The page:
Becoming a Tailoring Apprentice
-Alisa Weinstein, PhD Candidate in Anthropology
“Alisa, idhar aao (come
here),” said Anita Ji, holding our two cups of chai at break time. “Don’t go
inside,” warned Dilip Ji, a tailor working at the custom sewing boutique in
Jaipur where I have begun my dissertation research. “You aren’t going to learn
anything in there,” he teased. In my desire to understand how local tailors are
responding to increasingly globally informed consumer tastes and access to
designer-branded and affordable ready-made clothing, I have immersed myself in
the aesthetics and skilled practices of their labor through the mode of apprenticeship.
Each day, I traverse the contested ground between the outdoor work area of the
four male tailors at their cutting tables and sewing machines, and the inside
of the boutique where Anita Ji sits doing turpai, or the finishing work
of hemming by hand. From the tailors I am learning to cut kurtas and palazzos,
make piping, add borders, and create neck designs. Yet it is Anita Ji who can
explain any topic to me in Hindi in a way that I can understand, even though she’ll
be the first to tell you she can’t read or sign her name. We love to chat as I
watch her make fine invisible stitches at an unparalleled speed.
The signal that my tailoring
apprenticeship had begun came when the tailors arranged for the repair of an
old non-electric sewing machine and even added a motor for me. Without
hesitation, they squeezed me into their already tight work-space. Prior to
this, I thought I was an experienced sewer. Now, my new teachers inspect my
work and shake their heads repeatedly as they tell me to “open it” and redo it.
My machine has such a will of its own that I can barely sew a straight line.
With no written patterns or instructions, I always have to ask what to do next.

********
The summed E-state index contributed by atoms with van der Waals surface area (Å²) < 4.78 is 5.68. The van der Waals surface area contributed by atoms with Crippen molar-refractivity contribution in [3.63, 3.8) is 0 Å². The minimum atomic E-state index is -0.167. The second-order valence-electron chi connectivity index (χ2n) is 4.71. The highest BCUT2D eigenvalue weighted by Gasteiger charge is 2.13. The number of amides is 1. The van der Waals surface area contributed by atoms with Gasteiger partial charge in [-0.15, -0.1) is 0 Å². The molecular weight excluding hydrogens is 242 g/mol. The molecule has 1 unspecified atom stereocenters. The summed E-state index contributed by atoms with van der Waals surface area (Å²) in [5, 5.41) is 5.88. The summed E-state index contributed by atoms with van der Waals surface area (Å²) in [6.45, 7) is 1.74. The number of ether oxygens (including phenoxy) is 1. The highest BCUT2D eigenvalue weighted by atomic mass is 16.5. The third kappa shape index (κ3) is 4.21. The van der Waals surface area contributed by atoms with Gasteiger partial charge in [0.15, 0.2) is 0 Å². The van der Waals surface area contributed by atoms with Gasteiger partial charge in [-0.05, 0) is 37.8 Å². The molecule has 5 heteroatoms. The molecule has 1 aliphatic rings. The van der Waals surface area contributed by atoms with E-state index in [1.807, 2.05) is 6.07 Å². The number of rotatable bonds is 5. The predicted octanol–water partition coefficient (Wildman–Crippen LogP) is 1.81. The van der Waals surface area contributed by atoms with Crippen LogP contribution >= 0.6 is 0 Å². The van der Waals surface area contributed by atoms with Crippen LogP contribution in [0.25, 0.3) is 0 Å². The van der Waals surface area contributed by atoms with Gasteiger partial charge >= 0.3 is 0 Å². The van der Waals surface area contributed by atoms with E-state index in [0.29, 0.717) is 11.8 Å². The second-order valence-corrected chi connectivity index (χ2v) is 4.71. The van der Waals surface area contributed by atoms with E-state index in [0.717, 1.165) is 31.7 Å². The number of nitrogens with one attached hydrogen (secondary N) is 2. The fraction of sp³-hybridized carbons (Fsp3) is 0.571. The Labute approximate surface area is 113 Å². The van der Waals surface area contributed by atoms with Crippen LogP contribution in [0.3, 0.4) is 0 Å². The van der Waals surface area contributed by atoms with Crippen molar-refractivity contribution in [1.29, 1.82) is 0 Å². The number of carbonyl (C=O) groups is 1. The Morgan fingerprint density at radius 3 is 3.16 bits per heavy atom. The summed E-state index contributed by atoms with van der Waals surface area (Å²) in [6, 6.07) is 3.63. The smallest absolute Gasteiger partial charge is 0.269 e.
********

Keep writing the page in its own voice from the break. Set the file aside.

With not a pin in sight, it is a relief I came to India armed with my own seam
As a newcomer navigating the
demands of producing the local fashions, my most useful contribution is ripping
out anyone’s unwanted stitches. With the influx of ready-made and semi-made
garments, the tailors are now plagued by time-consuming and tedious
alterations, which often require removing and reapplying trim or taking a
garment completely apart before cutting it and re-assembling it. In these
moments they say, “Alisa Ji, kuch kaam karo (do some work),” and as
requested, I begin the ripping.
When it comes to the
disapproval of the use of my seam ripper, Anita Ji and the tailors find common
ground. They take the garment out of my hands, saying, “aisay, aisay,”
(like this, like this) yanking and breaking the thread with only their fingers.
With the frustrations of letting go all that I thought I knew about sewing, I
must admit that tearing out threads with a sudden violent tug and snap in my
bare hands has grown surprisingly satisfying.
Alisa Weinstein is currently
doing her dissertation fieldwork in Jaipur, Rajasthan. Her project, “Tailor
Made in India: Clothing Local and Global Bodies in Jaipur,” has been funded by
a Fulbright-Nehru Student Research Grant. Weinstein has been an FLAS Fellow at
Syracuse University and received a Critical Language Scholarship (CLS) to study
Hindi as well.